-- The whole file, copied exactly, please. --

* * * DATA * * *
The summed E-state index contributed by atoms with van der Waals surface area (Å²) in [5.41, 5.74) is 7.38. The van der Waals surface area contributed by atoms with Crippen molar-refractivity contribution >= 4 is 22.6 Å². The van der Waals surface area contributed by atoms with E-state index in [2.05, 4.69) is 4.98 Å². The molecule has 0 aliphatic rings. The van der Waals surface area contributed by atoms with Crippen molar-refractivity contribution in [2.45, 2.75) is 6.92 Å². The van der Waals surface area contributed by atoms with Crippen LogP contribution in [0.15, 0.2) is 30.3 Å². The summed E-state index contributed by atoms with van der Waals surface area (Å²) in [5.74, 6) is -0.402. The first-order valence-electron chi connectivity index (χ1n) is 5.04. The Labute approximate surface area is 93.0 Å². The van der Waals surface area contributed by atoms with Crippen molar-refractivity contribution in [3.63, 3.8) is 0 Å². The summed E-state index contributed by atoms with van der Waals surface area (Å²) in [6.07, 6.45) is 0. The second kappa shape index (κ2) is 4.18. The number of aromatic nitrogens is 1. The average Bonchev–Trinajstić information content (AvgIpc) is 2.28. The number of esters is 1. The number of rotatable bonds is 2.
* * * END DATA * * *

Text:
The summed E-state index contributed by atoms with van der Waals surface area (Å²) in [5.41, 5.74) is 7.38. The van der Waals surface area contributed by atoms with Crippen molar-refractivity contribution >= 4 is 22.6 Å². The van der Waals surface area contributed by atoms with E-state index in [2.05, 4.69) is 4.98 Å². The molecule has 0 aliphatic rings. The van der Waals surface area contributed by atoms with Crippen molar-refractivity contribution in [2.45, 2.75) is 6.92 Å². The van der Waals surface area contributed by atoms with Crippen LogP contribution in [0.15, 0.2) is 30.3 Å². The summed E-state index contributed by atoms with van der Waals surface area (Å²) in [5.74, 6) is -0.402. The first-order valence-electron chi connectivity index (χ1n) is 5.04. The Labute approximate surface area is 93.0 Å². The van der Waals surface area contributed by atoms with Crippen molar-refractivity contribution in [3.63, 3.8) is 0 Å². The summed E-state index contributed by atoms with van der Waals surface area (Å²) in [6.07, 6.45) is 0. The second kappa shape index (κ2) is 4.18. The number of aromatic nitrogens is 1. The average Bonchev–Trinajstić information content (AvgIpc) is 2.28. The number of esters is 1. The number of rotatable bonds is 2.